Anatomy of the Knee Joint
The knee is one of the most complex and largest joints in the body and is very susceptible to injury. The meniscus is a small, C-shaped piece of cartilage in the knee. Each knee consists of two menisci: medial meniscus on the inner aspect of the knee and the lateral meniscus on the outer aspect of the knee. The medial and lateral menisci act as a cushion between the thighbone (femur) and shinbone (tibia).
Meniscus Injury or Tear
Meniscal tears are one of the most common injuries to the knee joint. It can occur at any age, but tears are more common in athletes involved in contact sports. A sudden bend or twist in your knee causes the meniscus to tear. Elderly people are more prone to degenerative meniscal tears as the cartilage wears out and weakens with age. The meniscus has no direct blood supply and for that reason, when there is an injury to the meniscus, healing is difficult.
Causes of Meniscus Injury or Tear
Meniscal tears often occur during sports. These tears are usually caused by twisting motion or over-flexing of the knee joint. Sports such as football, tennis, and basketball involve a high risk of developing meniscal tears. They often occur along with injuries to the anterior cruciate ligament, a ligament that crosses from the femur (thighbone) to the tibia (shinbone).
Symptoms of Meniscus Injury or Tear
Meniscal tears can be characterized into longitudinal, bucket handle, flap, parrot -beak and mixed or complex tears.
The symptoms of a meniscal tear include:
- Knee pain when walking
- A popping or clicking that may be felt at the time of injury
- Tenderness when pressing on the meniscus
- Swelling of the knee
- Limited motion of the knee joint
- Joint locking, if the torn cartilage gets caught between the femur and tibia, preventing straightening of the knee.
Diagnosis of Meniscus Injury or Tear
A thorough medical history and a physical examination can help diagnose meniscal injuries.
The McMurray test is an important test for diagnosing meniscal tears. During this test, your doctor will bend the knee, then straighten and rotate it in and out. This creates pressure on the torn meniscus. Pain or a click during this test may suggest a meniscal tear.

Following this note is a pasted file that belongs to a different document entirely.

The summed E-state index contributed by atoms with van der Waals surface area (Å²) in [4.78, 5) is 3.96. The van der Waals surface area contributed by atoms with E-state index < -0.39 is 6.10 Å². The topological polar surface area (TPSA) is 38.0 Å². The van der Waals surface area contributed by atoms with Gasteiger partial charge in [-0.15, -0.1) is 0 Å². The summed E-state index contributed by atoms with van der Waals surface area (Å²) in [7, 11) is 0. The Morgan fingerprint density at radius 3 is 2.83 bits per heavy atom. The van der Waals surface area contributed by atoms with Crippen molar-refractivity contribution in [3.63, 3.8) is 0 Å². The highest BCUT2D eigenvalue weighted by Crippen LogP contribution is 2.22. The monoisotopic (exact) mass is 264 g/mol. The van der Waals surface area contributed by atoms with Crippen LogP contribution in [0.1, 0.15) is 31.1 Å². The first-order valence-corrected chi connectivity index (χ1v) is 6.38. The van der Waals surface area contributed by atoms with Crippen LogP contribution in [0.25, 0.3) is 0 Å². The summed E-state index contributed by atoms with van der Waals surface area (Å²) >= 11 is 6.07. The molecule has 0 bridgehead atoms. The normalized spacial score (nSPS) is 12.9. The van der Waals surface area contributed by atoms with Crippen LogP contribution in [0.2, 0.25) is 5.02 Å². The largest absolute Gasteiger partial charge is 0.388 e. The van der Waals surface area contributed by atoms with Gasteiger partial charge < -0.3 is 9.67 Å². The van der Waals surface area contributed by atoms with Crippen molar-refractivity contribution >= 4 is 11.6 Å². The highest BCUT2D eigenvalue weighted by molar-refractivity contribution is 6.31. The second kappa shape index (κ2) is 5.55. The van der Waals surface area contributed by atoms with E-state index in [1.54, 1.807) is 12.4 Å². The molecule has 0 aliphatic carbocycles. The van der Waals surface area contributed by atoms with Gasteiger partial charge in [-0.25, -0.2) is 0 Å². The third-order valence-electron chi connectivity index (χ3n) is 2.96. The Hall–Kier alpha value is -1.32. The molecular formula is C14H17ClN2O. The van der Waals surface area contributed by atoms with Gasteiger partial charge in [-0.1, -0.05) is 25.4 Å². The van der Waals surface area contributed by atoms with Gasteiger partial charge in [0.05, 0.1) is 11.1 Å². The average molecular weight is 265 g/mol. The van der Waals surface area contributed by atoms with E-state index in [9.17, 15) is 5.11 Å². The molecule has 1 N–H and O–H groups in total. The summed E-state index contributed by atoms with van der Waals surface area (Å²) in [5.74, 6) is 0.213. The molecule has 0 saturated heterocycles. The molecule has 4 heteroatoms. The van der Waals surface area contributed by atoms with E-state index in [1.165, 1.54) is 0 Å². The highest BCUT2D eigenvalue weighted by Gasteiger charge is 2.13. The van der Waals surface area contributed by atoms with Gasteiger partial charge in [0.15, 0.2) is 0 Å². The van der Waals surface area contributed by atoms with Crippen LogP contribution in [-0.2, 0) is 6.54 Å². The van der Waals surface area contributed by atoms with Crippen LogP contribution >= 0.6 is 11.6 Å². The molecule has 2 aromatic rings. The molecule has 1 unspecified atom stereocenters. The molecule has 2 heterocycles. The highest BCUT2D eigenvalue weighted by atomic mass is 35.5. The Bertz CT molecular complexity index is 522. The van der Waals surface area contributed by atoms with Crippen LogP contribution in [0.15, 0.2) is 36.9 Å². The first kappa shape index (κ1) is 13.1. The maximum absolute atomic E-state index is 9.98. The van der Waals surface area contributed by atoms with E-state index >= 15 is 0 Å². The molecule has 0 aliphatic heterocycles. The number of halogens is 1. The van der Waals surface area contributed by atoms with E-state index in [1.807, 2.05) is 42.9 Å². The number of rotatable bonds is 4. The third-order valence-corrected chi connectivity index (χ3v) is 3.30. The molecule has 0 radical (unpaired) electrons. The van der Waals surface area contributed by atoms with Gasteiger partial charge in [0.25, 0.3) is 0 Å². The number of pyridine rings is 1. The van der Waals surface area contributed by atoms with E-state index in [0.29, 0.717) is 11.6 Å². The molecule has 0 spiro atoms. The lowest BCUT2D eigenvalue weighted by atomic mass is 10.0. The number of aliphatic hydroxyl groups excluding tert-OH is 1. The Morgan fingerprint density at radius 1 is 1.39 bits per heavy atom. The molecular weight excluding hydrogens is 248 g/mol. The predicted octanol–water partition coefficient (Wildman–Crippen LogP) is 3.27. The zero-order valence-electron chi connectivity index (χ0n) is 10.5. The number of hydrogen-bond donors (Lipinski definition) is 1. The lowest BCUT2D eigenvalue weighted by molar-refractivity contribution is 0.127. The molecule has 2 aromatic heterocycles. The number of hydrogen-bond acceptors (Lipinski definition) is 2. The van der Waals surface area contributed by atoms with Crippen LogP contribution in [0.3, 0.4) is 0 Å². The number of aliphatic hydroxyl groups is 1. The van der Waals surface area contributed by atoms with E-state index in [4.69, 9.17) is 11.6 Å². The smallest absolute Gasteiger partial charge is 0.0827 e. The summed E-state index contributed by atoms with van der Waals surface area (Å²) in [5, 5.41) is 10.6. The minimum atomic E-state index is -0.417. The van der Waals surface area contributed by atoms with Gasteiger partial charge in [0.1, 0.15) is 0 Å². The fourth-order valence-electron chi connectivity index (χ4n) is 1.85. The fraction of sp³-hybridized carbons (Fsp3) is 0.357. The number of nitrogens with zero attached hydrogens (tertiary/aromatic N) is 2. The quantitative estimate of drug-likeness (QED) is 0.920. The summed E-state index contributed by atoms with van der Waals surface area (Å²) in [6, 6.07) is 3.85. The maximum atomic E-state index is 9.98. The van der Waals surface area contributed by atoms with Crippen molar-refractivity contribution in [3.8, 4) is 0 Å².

In addition, your doctor may order imaging tests such as X-ray and MRI to help confirm the diagnosis.
Treatment of Meniscus Injury or Tear
The treatment depends on the pattern and location of the tear. If the meniscal tear is not severe, your child's doctor may begin with non-surgical treatments that may include:
- Rest: Avoid activities that may cause injury. You may need to temporarily use crutches to limit weight-bearing.
- Ice: Ice application to reduce swelling
- Pain medications: Non-steroidal anti-inflammatory drugs (NSAIDs) to help reduce swelling and pain
- Physical therapy: Physical therapy for muscle and joint strengthening
If the symptoms persist and conservative treatment fails, you may need surgery to repair the torn meniscus.
Surgical Treatment for Meniscal Tears
Knee arthroscopy is a commonly recommended surgical procedure for meniscal tears.
Surgery can be performed using arthroscopy where a very small camera will be inserted through a very small incision to enable your surgeon to view the inside of your knee on a large screen. The surgery will be performed through other small incisions.
The surgical techniques include meniscus removal (meniscectomy), meniscus repair, and meniscus replacement. During meniscectomy, small instruments called shavers or scissors may be used to remove the torn meniscus. In arthroscopic meniscus repair, the torn meniscus will be pinned or sutured depending on the extent of the tear. Meniscus replacement or transplantation involves the replacement of a torn cartilage with the cartilage obtained from a donor or a cultured patch obtained from a laboratory. It is considered as a treatment option to relieve knee pain if you have undergone meniscectomy.